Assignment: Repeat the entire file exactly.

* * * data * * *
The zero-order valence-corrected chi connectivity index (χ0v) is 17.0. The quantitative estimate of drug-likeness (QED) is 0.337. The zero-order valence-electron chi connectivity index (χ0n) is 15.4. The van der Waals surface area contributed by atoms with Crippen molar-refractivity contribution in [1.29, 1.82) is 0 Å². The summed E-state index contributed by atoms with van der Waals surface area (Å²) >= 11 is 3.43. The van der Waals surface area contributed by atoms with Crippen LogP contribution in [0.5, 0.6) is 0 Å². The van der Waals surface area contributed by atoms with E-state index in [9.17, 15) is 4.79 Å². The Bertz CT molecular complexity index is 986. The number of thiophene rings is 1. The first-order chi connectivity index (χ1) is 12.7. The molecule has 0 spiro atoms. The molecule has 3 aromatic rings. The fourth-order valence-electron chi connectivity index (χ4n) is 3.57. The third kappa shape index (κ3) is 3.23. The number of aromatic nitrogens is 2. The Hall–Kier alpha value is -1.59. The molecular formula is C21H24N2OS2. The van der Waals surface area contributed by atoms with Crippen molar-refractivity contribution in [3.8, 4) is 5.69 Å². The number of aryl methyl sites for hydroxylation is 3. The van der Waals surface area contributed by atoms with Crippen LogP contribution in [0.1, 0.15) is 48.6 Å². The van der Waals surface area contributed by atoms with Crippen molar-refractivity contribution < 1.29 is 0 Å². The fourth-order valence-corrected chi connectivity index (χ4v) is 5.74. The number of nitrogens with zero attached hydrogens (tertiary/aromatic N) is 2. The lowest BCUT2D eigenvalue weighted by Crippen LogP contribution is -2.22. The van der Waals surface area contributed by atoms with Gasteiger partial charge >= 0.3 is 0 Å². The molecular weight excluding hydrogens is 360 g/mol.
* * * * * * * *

The zero-order valence-corrected chi connectivity index (χ0v) is 17.0. The quantitative estimate of drug-likeness (QED) is 0.337. The zero-order valence-electron chi connectivity index (χ0n) is 15.4. The van der Waals surface area contributed by atoms with Crippen molar-refractivity contribution in [1.29, 1.82) is 0 Å². The summed E-state index contributed by atoms with van der Waals surface area (Å²) >= 11 is 3.43. The van der Waals surface area contributed by atoms with Crippen LogP contribution in [0.5, 0.6) is 0 Å². The van der Waals surface area contributed by atoms with E-state index in [9.17, 15) is 4.79 Å². The Bertz CT molecular complexity index is 986. The number of thiophene rings is 1. The first-order chi connectivity index (χ1) is 12.7. The molecule has 0 spiro atoms. The molecule has 3 aromatic rings. The fourth-order valence-electron chi connectivity index (χ4n) is 3.57. The third kappa shape index (κ3) is 3.23. The number of aromatic nitrogens is 2. The Hall–Kier alpha value is -1.59. The molecular formula is C21H24N2OS2. The van der Waals surface area contributed by atoms with Crippen molar-refractivity contribution in [3.8, 4) is 5.69 Å². The number of aryl methyl sites for hydroxylation is 3. The van der Waals surface area contributed by atoms with Crippen LogP contribution in [0.1, 0.15) is 48.6 Å². The van der Waals surface area contributed by atoms with Crippen molar-refractivity contribution < 1.29 is 0 Å². The fourth-order valence-corrected chi connectivity index (χ4v) is 5.74. The number of nitrogens with zero attached hydrogens (tertiary/aromatic N) is 2. The lowest BCUT2D eigenvalue weighted by Crippen LogP contribution is -2.22. The van der Waals surface area contributed by atoms with Gasteiger partial charge >= 0.3 is 0 Å². The molecular weight excluding hydrogens is 360 g/mol.